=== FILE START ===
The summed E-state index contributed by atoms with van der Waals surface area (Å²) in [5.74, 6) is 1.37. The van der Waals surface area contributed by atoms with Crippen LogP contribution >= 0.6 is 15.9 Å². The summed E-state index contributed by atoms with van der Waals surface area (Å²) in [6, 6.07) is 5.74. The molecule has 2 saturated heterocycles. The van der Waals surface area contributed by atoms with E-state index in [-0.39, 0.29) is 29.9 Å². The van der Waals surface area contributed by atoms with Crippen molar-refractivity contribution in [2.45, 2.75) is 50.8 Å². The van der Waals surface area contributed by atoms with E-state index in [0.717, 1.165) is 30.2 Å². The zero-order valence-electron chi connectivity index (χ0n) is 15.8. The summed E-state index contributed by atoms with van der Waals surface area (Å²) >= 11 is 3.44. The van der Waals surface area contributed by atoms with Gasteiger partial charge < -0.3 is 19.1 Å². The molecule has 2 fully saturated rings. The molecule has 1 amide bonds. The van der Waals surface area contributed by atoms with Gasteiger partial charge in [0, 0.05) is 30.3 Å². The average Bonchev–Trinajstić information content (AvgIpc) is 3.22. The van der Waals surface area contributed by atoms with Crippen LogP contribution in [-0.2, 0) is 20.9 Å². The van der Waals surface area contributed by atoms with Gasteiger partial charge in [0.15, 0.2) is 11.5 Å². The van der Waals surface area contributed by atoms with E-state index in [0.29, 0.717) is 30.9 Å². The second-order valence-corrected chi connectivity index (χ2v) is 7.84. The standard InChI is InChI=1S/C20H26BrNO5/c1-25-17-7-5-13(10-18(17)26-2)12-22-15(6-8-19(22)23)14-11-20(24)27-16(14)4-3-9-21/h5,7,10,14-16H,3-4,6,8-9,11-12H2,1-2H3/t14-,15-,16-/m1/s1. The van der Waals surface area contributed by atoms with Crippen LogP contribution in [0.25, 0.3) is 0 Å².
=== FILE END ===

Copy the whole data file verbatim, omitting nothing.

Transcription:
The summed E-state index contributed by atoms with van der Waals surface area (Å²) in [5.74, 6) is 1.37. The van der Waals surface area contributed by atoms with Crippen LogP contribution >= 0.6 is 15.9 Å². The summed E-state index contributed by atoms with van der Waals surface area (Å²) in [6, 6.07) is 5.74. The molecule has 2 saturated heterocycles. The van der Waals surface area contributed by atoms with E-state index in [-0.39, 0.29) is 29.9 Å². The van der Waals surface area contributed by atoms with Crippen molar-refractivity contribution in [2.45, 2.75) is 50.8 Å². The van der Waals surface area contributed by atoms with E-state index in [0.717, 1.165) is 30.2 Å². The zero-order valence-electron chi connectivity index (χ0n) is 15.8. The summed E-state index contributed by atoms with van der Waals surface area (Å²) >= 11 is 3.44. The van der Waals surface area contributed by atoms with Gasteiger partial charge < -0.3 is 19.1 Å². The molecule has 2 fully saturated rings. The molecule has 1 amide bonds. The van der Waals surface area contributed by atoms with Gasteiger partial charge in [0, 0.05) is 30.3 Å². The average Bonchev–Trinajstić information content (AvgIpc) is 3.22. The van der Waals surface area contributed by atoms with Crippen LogP contribution in [-0.2, 0) is 20.9 Å². The van der Waals surface area contributed by atoms with Gasteiger partial charge in [0.15, 0.2) is 11.5 Å². The van der Waals surface area contributed by atoms with E-state index in [0.29, 0.717) is 30.9 Å². The second-order valence-corrected chi connectivity index (χ2v) is 7.84. The standard InChI is InChI=1S/C20H26BrNO5/c1-25-17-7-5-13(10-18(17)26-2)12-22-15(6-8-19(22)23)14-11-20(24)27-16(14)4-3-9-21/h5,7,10,14-16H,3-4,6,8-9,11-12H2,1-2H3/t14-,15-,16-/m1/s1. The van der Waals surface area contributed by atoms with Crippen LogP contribution in [0.25, 0.3) is 0 Å².